The signs that declare our COVID-19 times are popping up everywhere across the greater-Holland area.
From digital billboards to handwritten notes taped to windows and doors, the signs reveal how dramatically the coronavirus is disrupting our daily lives in the wake of a Stay Home, Stay Safe order issued by Michigan Governor Gretchen Whitmer.
Some provisions of that executive order are posted as sign messages:
“Stay home, stay safe”—Ottawa Area Intermediate School District
“Please, wash your hands”—The Knickerbocker Theatre
“Keep at least 6 feet between yourself and others”—Centers for Disease Control and Prevention
Ottawa Area Intermediate School District emphasizes the Stay Home, Stay Safe order issued by Governor Gretchen Whitmer.
Businesses that normally would be advertising their services and products are now urging us to protect ourselves:
“Stay safe and healthy and good to one another”—Threads on 8th
“Be safe and stay strong Holland!”—Sandcastle for Kids
Threads on 8th adds a personal touch to its closing message: "Stay safe and healthy and good to one another!"
Dining-out options are limited to take-out and delivery:
“To-go orders only. No Dine In.”—Windmill Restaurant
“We’re open. Drive-thru only.”—Captain Sundae
“Take-out only. Please, no more than five people at a time and stay 6 feet apart.”—Big E’s Sports Grill
Petrino's Pizzeria switches from dine-in to take-out only.
Congregating in entertainment venues is not allowed:
“Sperry’s Movie House is taking extra precautions to keep everyone safe and well. At this time, we are temporarily closed.”
“Michael Carbonaro show postponed”—Holland Civic Center Place
The tulips will still bloom in May but not as part of the Tulip Time Festival, which has been canceled:
“We are sad to lock the doors to the public, but are exercising caution during this COVID-19 situation and, for the protection of our guests and staff, are temporarily closed to walk-ins.”—Tulip Time office
Anna's House restaurant offers some hope during difficult times.
Weekly church gatherings have been curtailed, although some churches offer an on-line option for worshippers:
“All gatherings paused. Join us online.”—Central Wesleyan Church
“Stay home, stay healthy, stay alive!”—West Olive Christian Reformed Church
“Due to the health concerns of COVID-19, the church building will be closed until further notice.” Christ Memorial Church
Dollar General limits the number of customers.
Usually accessible public buildings are blocked from entry:
“Due to the Governor’s executive order, this building is closed.”—Holland City Hall.
“No visitors, by executive order from the Governor of Michigan (exceptions for pediatric and obstetric patients).”—Holland Hospital
“Book return closed due to shelter in place executive order. Library material due dates will be extended for the duration of the library’s closure with no additional overdue fines.”—Herrick District Library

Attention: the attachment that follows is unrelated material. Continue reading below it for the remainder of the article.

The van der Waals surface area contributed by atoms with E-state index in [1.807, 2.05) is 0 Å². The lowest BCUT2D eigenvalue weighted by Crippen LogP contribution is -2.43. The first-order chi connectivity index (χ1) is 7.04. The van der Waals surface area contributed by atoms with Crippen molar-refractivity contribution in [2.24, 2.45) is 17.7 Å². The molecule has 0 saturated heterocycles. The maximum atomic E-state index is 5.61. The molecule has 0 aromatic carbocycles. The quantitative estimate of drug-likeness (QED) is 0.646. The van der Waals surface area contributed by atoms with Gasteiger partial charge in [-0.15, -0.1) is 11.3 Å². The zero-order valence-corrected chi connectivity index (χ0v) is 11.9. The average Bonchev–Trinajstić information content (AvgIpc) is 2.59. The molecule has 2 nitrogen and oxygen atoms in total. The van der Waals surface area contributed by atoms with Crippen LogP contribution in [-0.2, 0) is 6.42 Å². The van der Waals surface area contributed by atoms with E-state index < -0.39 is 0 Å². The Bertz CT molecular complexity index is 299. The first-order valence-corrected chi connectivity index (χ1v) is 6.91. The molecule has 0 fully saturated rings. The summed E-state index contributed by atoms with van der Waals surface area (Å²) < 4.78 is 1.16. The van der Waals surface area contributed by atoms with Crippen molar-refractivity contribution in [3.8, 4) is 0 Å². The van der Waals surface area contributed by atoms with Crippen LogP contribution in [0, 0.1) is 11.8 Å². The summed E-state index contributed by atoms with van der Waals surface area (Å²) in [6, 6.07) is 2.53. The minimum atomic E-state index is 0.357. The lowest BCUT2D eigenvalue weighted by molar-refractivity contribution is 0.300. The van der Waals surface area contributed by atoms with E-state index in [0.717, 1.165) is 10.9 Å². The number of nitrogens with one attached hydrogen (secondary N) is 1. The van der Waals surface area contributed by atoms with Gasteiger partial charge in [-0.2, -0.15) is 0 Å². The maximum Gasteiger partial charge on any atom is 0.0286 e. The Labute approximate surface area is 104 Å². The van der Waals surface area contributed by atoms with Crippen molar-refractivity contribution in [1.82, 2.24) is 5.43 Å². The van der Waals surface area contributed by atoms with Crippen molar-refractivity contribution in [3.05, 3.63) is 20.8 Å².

Herrick District Library eliminates book returns but with no additional overdue fines.
Retail outlets are altering their policy for returns and exchanges, while others are offering curbside pick-up:
“Out of abundance of caution for both guests and team members, effective immediately, all returns and exchanges will be suspended.”—Target
“Stop here for contactless curbside pick-up. You order on-line. We deliver to your car.”—Best Buy
With a few exceptions, Holland Hospital prohibits visitors from entering the facility.
Medical offices are limiting patient visits:
“If you are coughing, it is best to reschedule your appointment.”—Destiny Dental
LPC Nails offers a blessing for the community.
In-person pet adoptions have been modified:
“Adoptions and visits by appointment only.”—Harbor Humane Society
Culver's offers drive-thru service after closing dining room.
Hair grooming by professionals is taking a hit:
“For the health and well-being of our clients and team members, we are temporarily closed due to COVID-19.”—Sports Clips Haircuts
Consumers Credit Union restricts business to drive-thru service.
Personal banking is confined to drive-thru service:
“Lobbies closed.”—Consumers Credit Union
Even non-profit organizations are altering their routines:
“Due to COVID-19 health concerns and CDC recommendations on large gatherings and proximity, the Family Store will temporarily be closed (the facility also quit accepting donated items).”—The Salvation Army
Businesses, such as New Holland Brewing and Coppercraft Distillery, have altered their production facilities to produce hand sanitizer for donation to providers of health care and emergency services:
“Sanitizer available. Clean hands are safe hands! Cheers!”— New Holland Brewing
New Holland Brewing shifts production to make needed hand sanitizer.
Some businesses added personal touches to their signs:
“Wishing you strength, peace of mind and good health through this challenging time.”—Cherry Republic
“Our hearts go out to everyone affected during this time.”—Harbor Wear
Other businesses suggest we trust in our faith to see us through these difficult times:
“Ecclesiastes 3 says ´There is a time for everything and a season for every activity, a time to plant and a time to uproot, a time to weep and a time to laugh, a time to mourn and a time to dance. ´ We are subject to times and seasons over which we have little or no control. God’s sovereignty is in place before, during and after these seasons, working through them according to His time and His plan.”—Engedi Salon
This article is part of The Lakeshore, a new featured section of Rapid Growth focused on West Michigan's Lakeshore region. Over the coming months, Rapid Growth will be expanding to cover the complex challenges in this community by focusing on the organizations, projects, programs, and individuals working to improve conditions and solve problems for their region. As the coverage continues, look for The Lakeshore publication, coming in 2020.